Policy Center Prominent in the fight for indigenous rights in Brazil, Representative Joênia Wapichana confirms presence at COP 26

Representative Joênia Wapichana is the president of the Mixed Parliamentary Front in Defense of Indigenous Peoples. Photo Credit: Tiago Miotto/MNI (Reproduction: CIMI)

Gabriella Lira – from Cenarium

MANAUS – One of the prominent names in the fight for the rights of indigenous peoples in Brazil, Representative Joênia Wapichana (Rede/RR) confirmed, on Saturday, 30, presence at the 26th United Nations Climate Change Conference (COP 26), in Glasgow, Scotland. The participation of the first indigenous woman elected as a federal lawmaker in the country at the event was uncertain, since she had made a request to the commission responsible for the participation of Brazilian representatives in the event, but had not received an answer.

Joênia will participate in the first week of the world conference, from November 3 to 7. The president of the House of Representatives, Arthur Lira (PP-AL), informed the congressmen that he intends to lead the delegation to COP 26. According to him, at least ten parliamentarians were authorized for the trip. Joênia’s name was not on the list, but, among those selected was federal lawmaker Carla Zambelli, who does not meet the main rule of the event for entering the United Kingdom: being vaccinated.

Wapichana was elected federal lawmaker in 2018 with 8,491 votes, in Roraima, after 190 years of parliament in Brazil. The congresswoman now occupies one of the state’s eight seats in the House of Representatives. To celebrate the achievement, the parliamentarian held, on Thursday, 28, the live “1,000 Days of Indigenous Mandate”.

“It is a very important day for our lives, for mine, particularly. Being the only indigenous representative never left me with the feeling that I would be alone, but with the indigenous people, be it with my people of Roraima or with the people of Brasilia”, said Representative Joênia Wapichana.

The parliamentarian stressed that the purpose of her candidacy is to give voice to the traditional peoples in the National Congress, in defense of indigenous interests and rights. “It’s a mandate that came to puncture this ‘bubble’ that didn’t let us enter a representation that is so important for everyone in Brazil, a political representation. I have always thought that the true meaning of politics is to build proposals to improve people’s living conditions. It is in this sense that we work in favor of the indigenous collective rights”, reinforced the congresswoman.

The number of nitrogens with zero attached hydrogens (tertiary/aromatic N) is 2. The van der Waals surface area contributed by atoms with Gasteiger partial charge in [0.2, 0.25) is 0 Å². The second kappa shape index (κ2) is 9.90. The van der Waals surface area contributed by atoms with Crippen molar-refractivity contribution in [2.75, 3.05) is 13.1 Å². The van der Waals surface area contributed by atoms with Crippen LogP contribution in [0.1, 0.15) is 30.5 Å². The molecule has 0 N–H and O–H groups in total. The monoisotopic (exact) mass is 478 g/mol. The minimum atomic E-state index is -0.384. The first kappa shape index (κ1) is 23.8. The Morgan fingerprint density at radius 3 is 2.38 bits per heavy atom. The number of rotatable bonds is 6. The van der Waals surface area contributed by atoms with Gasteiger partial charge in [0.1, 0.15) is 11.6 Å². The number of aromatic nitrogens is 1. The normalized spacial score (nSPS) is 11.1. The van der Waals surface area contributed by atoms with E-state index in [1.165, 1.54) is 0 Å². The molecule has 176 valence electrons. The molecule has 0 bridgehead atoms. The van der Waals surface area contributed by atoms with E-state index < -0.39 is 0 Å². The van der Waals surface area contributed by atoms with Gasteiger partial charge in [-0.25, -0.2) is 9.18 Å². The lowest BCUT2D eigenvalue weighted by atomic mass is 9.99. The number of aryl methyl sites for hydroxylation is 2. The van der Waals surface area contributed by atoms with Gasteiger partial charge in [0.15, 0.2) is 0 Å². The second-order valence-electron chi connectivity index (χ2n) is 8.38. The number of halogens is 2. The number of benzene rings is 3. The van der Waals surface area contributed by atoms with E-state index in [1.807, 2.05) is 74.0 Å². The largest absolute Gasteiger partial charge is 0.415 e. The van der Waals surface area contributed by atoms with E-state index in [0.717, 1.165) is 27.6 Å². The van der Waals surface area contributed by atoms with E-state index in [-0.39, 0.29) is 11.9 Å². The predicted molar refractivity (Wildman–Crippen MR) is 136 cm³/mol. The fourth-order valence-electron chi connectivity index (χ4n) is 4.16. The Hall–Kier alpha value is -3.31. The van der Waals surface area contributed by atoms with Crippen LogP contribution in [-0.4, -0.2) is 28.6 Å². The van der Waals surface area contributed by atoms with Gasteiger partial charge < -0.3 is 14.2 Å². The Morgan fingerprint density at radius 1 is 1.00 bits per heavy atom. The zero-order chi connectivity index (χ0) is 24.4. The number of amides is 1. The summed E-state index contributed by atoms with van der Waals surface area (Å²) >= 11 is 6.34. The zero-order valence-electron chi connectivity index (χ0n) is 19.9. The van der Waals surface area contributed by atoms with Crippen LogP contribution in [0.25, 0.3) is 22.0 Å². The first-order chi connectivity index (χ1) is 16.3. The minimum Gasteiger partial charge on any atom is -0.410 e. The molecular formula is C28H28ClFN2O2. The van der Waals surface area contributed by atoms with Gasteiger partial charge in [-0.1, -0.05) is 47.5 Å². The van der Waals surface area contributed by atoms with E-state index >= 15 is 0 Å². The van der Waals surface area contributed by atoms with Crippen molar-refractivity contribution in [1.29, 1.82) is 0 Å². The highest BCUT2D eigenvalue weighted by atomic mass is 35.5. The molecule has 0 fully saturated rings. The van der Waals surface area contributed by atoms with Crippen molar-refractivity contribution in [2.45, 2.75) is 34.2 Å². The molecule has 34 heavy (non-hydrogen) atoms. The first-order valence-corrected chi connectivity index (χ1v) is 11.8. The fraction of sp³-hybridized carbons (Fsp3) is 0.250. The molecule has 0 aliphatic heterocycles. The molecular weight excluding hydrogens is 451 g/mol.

Federal Lawmaker Joênia Wapichana (House of Representatives)

First Indigenous Representative

Born in the Truaru da Cabeceira indigenous community, in the Murupu region of Boa Vista, Joênia Wapichana, 47, belongs to the Wapichana indigenous people, the second largest in the state of Roraima. She is also the first indigenous woman to graduate in law in Brazil, in 1997, from the Federal University of Roraima (UFRR). In 2008, she was also the first indigenous woman lawyer in history to speak in the plenary of the Federal Supreme Court (STF). The speech took place during the homologation that defined the continuous limits of the Raposa Serra do Sol Reserve.

Besides being a lawyer and federal lawmaker, Joência Wapichana has a master’s degree from the University of Arizona, in the United States. With her work focused on the defense of indigenous peoples’ rights, the environment, and sustainability, she has conquered international ground. Between 2001 and 2006, Joênia participated in discussions about the United Nations (UN) Declaration of Human Rights, from where she received, in 2018, the Human Rights Award, one of the most important in the world.

In the National Congress, the federal lawmaker has been a protagonist in raising agendas that deal with indigenous rights throughout the country, addressing issues such as the importance of prior consultation with indigenous peoples and traditional communities, the confrontation of Covid-19, in addition to going against bills and proposed amendments to the constitution of the Bolsonaro government, such as the Administrative Reform PEC, nicknamed “PEC da Rachadinha”, and the Temporal Landmark Thesis.


The COP is the main summit of the United Nations Organization (UNO), which debates issues that deal with human action on the environment. One of the main targets of the debate schedule is the negative effect of the current energy policies, which include the burning of fossil energy sources and greenhouse gas emissions, contributing directly to global warming.

The event encompasses several conferences, with many parallel meetings that attract people from the business sector, fossil fuel companies, climate activists, and other groups with an interest in the climate crisis. World leaders are expected to attend the event, but many of the discussions take place between ministers and other high-level officials working on climate issues.

Read also: CENARIUM covering COP26; learn about the environmental importance of the event for the world

Deforestation and illegal burning are major influences for climate change (Christian Braga/Greenpeace)